Last year artist Alex Prager went up the Santa Monica Mountains in a state of contemplation. History was on her side: countless artists had retreated there to nature in search of cosmic purpose or self-actualization and returned with a good story. And by then, it was almost two years into a pandemic spread partially by touch, so it couldn’t be any lonelier at the top.
Over two decades, in the course of several bodies of photography, the Los Angeles–based artist has established a signature aesthetic: meticulously constructed tableaux; rushing crowds in blown-out colors; and women whose subtle anachronisms of style suggest they’ve dropped out of time. A slim figure is sometimes singled out, adrift in melodrama.
For her latest project, she forewent the excess, but kept the sense of uncanny. Dreamy characters, like a cowboy and cherub, star in stripped-down portraits atop the mountain. Feelings wheel from exuberance to anguish. The cowboy falls to his knees before a brilliant blue sky with a shout, and the angel, clad only in white socks and earrings, springs into the air. Everyone is alone and in emotional and literal freefall—a sharply-dressed woman drops from the sky in one frame.
Titled “Part One: The Mountain,” the show is now on view in her first London outing at Lehmann Maupin (through March 5). The second part is a forthcoming film inspired by the portraits. Below, the artist discusses her return to portraiture.
Tell me about the start of the project.
This is the first time I was interested in going back to photography in such a straightforward way, as I haven’t used portraiture since early in my career. In recent years I’ve been so entrenched in creating films, or writing screenplays. The idea of going backwards to where I started felt really confusing, but the desire wouldn’t go away. It’s the best way to examine the individual, to really get a greater understanding of one another. So I returned to two important portrait works, Small Trades [by Irving Penn], and August Sanders’, Citizens of the 20th century. I was already drawn to this idea of a communal experience, and those two really lit a fire in me.
Can you expand on what the mountain meant to you?
I felt so much of an affinity to this mountain, I couldn’t get the idea of reaching its top out of my head. The mountain itself is such a charged image, with so many different meanings, both historically and symbolically. In Greek mythology, there’s an archetype of reaching the summit of a mountain to realize a wild, Dionysiac self. And it makes sense: it’s where you’re closest to god. You’re overlooking your whole life from that peak. It felt like the right location for this story.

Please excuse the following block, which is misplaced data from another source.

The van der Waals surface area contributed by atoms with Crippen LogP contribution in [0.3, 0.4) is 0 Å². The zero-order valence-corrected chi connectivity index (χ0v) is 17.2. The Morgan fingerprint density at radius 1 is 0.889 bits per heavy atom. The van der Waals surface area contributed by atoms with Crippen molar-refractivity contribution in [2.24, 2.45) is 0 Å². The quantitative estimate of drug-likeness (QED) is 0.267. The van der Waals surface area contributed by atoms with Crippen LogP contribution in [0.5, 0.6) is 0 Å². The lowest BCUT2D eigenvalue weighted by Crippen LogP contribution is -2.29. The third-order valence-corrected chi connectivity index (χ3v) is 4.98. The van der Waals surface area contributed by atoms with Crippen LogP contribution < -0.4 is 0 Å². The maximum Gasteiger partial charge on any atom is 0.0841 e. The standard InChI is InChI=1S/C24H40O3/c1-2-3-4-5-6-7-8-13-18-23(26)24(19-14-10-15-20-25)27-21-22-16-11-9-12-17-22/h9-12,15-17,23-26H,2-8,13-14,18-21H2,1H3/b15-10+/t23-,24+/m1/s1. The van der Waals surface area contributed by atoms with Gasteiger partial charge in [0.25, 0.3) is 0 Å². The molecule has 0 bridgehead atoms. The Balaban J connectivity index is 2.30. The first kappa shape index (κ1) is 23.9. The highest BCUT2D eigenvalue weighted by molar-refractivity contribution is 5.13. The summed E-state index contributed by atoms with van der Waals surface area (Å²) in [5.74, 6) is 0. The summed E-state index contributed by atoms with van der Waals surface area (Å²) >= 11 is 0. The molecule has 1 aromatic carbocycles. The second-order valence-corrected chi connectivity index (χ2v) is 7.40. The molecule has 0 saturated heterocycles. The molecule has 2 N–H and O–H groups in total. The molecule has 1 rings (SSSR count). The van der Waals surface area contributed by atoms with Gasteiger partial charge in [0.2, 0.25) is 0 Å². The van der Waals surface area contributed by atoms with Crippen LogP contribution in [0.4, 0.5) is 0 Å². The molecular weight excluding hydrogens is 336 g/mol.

I’ve felt an intense separation—I’m sure you’ve felt it too—from our family and friends. People are very disconnected—they’ve been physically out of touch. There’s been a lot of different ideas about how to move forward and less understanding of each other. Honestly, I was trying to understand people again through this. That’s what portraiture really does: focus on the individuals. They connect us to ideas about ourselves.
Sure, everyone has been so suppressed. The release is cathartic.
What happens to all those emotions when they’re suppressed? We have to go to a mountain and scream as loud as we can. I actually did that, though I didn’t realize until I’d gotten there how scary or lonely it would be. There really isn’t much development in the Santa Monica mountain range. I took my four-year-old son on a hike the other day, and suddenly we walked into this spot where the mountains had cast an incredible shade. We felt the air drop 15 degrees and I realized how vulnerable we were to the elements or to animals, mountain lions, snakes, anything. But it was a good experience. There’s a core part of me that needed to seek it out. For me, there was an urge to depict a spiritual awakening, which sounds intense, but we’re in an intense time. I wanted to explore something and land on the other side. It was a positive outcome, to be sure.
Who are these characters? What’s their story?
I started with characters I’ve always been drawn toward, but this time I wanted them to be symbolic. I think about Small Trades, which was an epic body of work, and I can’t begin to say the mountain is anywhere near that but it is inspired by the same idea of democratizing people. I’d like to put us on one understandable flat plane.
I always use a mix of family, friends, stuntmen, and people I find on the street. I get to know them all personally. Here, I worked with Arianne Phillips, a costume designer, to put together outfits that felt timeless. I didn’t want them to totally feel like they’d been plucked from the distant past—more like they belonged in a recent memory. Something I’ve learned from being so detailed, having an almost annoying amount of control, is that the more detailed I am, the more universal the image will seem.
Usually I do a show every two years, and I first thought that for this work I would drive around the United States taking portraits. We started pre-production with that concept—it’s even something I did early in my career with America Hotel. But it didn’t feel right. We’d gone through two years of hell, it was so intense, and I was intensely full of inner turmoil. Once I started to understand that, everything came together very quickly. But it’s definitely not finished. I have a long way to go.